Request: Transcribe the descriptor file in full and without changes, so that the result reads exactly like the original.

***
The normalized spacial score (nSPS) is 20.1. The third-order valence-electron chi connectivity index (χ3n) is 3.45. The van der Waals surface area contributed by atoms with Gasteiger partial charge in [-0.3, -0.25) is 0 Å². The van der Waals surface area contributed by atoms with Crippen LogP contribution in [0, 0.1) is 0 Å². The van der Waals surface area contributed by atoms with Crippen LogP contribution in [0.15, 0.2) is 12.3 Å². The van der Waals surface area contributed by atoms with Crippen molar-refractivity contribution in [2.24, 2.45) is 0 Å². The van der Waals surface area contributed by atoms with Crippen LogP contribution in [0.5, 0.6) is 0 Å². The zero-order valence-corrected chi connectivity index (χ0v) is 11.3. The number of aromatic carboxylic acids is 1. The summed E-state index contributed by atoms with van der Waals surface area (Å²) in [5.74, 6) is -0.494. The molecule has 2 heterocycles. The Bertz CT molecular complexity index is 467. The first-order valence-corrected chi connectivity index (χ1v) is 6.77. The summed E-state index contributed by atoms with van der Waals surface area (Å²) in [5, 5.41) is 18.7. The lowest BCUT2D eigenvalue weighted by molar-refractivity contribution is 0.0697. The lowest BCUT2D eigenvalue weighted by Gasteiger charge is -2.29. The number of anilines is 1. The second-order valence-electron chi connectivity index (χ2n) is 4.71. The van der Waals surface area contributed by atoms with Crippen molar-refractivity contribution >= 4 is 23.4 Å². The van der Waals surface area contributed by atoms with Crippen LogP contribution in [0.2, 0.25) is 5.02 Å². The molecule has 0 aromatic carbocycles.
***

The normalized spacial score (nSPS) is 20.1. The third-order valence-electron chi connectivity index (χ3n) is 3.45. The van der Waals surface area contributed by atoms with Gasteiger partial charge in [-0.3, -0.25) is 0 Å². The van der Waals surface area contributed by atoms with Crippen LogP contribution in [0, 0.1) is 0 Å². The van der Waals surface area contributed by atoms with Crippen LogP contribution in [0.15, 0.2) is 12.3 Å². The van der Waals surface area contributed by atoms with Crippen molar-refractivity contribution in [2.24, 2.45) is 0 Å². The van der Waals surface area contributed by atoms with Crippen LogP contribution in [0.5, 0.6) is 0 Å². The zero-order valence-corrected chi connectivity index (χ0v) is 11.3. The number of aromatic carboxylic acids is 1. The summed E-state index contributed by atoms with van der Waals surface area (Å²) in [5.74, 6) is -0.494. The molecule has 2 heterocycles. The Bertz CT molecular complexity index is 467. The first-order valence-corrected chi connectivity index (χ1v) is 6.77. The summed E-state index contributed by atoms with van der Waals surface area (Å²) in [5, 5.41) is 18.7. The lowest BCUT2D eigenvalue weighted by molar-refractivity contribution is 0.0697. The lowest BCUT2D eigenvalue weighted by Gasteiger charge is -2.29. The number of anilines is 1. The second-order valence-electron chi connectivity index (χ2n) is 4.71. The van der Waals surface area contributed by atoms with Crippen molar-refractivity contribution >= 4 is 23.4 Å². The van der Waals surface area contributed by atoms with Crippen LogP contribution in [0.2, 0.25) is 5.02 Å². The molecule has 0 aromatic carbocycles.